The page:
3. 3.

    et al. Continuous self-assembly of organic–inorganic nanocomposite coatings that mimic nacre. Nature 394, 256–260 ( 1998).

  4. 4.

    et al. Molecular mechanistic origin of the toughness of natural adhesives, fibres and composites. Nature 399, 761–763 ( 1999).

  5. 5.

    et al. Interface between bone and nacre implant in sheep. Biomaterials 20, 1017–1022 ( 1999).

  6. 6.

    Molecular recognition in biomineralization. Nature 332, 119–124 ( 1988).

  7. 7.

    & Biomineralization: Crystals, asymmetry and life. Nature 411, 753–755 ( 2001).

  8. 8.

    , & The role of surface science in bioengineered materials. Surf. Sci. 500, 61–83 ( 2002).

  9. 9.

    , & Polymer-layered silicate nanocomposites: an overview. Appl. Clay Sci. 15, 11–29 ( 1999).

  10. 10.

    , & New advances in polymer/layered silicate nanocomposites. Curr. Opin. Solid State Mater. Sci. 6, 205–212 ( 2002).

  11. 11.

    Morphogenesis of biomineral and morphosynthesis of biomimetic forms. Acc. Chem. Res. 30, 17–27 ( 1997).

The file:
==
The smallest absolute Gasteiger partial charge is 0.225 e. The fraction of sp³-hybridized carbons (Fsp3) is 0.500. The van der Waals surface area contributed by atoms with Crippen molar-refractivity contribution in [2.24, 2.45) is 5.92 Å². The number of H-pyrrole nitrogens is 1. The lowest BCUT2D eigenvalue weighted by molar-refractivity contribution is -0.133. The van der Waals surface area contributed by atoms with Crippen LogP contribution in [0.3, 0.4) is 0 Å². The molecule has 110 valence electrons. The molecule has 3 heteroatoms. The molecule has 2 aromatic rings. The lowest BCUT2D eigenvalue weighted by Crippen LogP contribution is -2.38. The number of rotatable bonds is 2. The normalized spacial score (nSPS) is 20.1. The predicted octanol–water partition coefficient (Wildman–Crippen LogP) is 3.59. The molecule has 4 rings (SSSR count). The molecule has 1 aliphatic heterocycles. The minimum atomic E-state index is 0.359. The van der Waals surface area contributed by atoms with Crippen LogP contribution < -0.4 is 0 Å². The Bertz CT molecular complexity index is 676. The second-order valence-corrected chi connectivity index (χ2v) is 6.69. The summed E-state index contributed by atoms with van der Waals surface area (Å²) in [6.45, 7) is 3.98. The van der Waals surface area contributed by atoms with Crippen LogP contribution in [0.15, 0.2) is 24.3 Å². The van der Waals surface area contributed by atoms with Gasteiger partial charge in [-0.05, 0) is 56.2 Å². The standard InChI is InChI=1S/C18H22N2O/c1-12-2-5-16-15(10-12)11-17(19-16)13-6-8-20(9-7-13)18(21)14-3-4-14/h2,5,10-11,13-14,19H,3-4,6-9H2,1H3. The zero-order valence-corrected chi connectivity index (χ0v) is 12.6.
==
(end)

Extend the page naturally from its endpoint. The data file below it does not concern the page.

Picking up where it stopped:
12. 12.

    & Synthesis and characterization of layered silicate-epoxy nanocomposites. Chem. Mater. 6, 1719–1725 ( 1994).

  13. 13.

    , , & Polylactide-layered silicate nanocomposite: a novel biodegradable material. Nano Lett. 2, 1093–1096 ( 2002).

  14. 14.

    et al. Polypropylene/montmorillonite nanocomposites. Review of the synthetic routes and materials properties. Chem. Mater. 13, 3516–3523 ( 2001).

  15. 15.

    , , , & Deformation mechanism in nacre. J. Mater. Res. 16, 2485–2493 ( 2001).

  16. 16.

    et al. Bone indentation recovery time correlates with bond reforming time. Nature 414, 773–776 ( 2001).

  17. 17.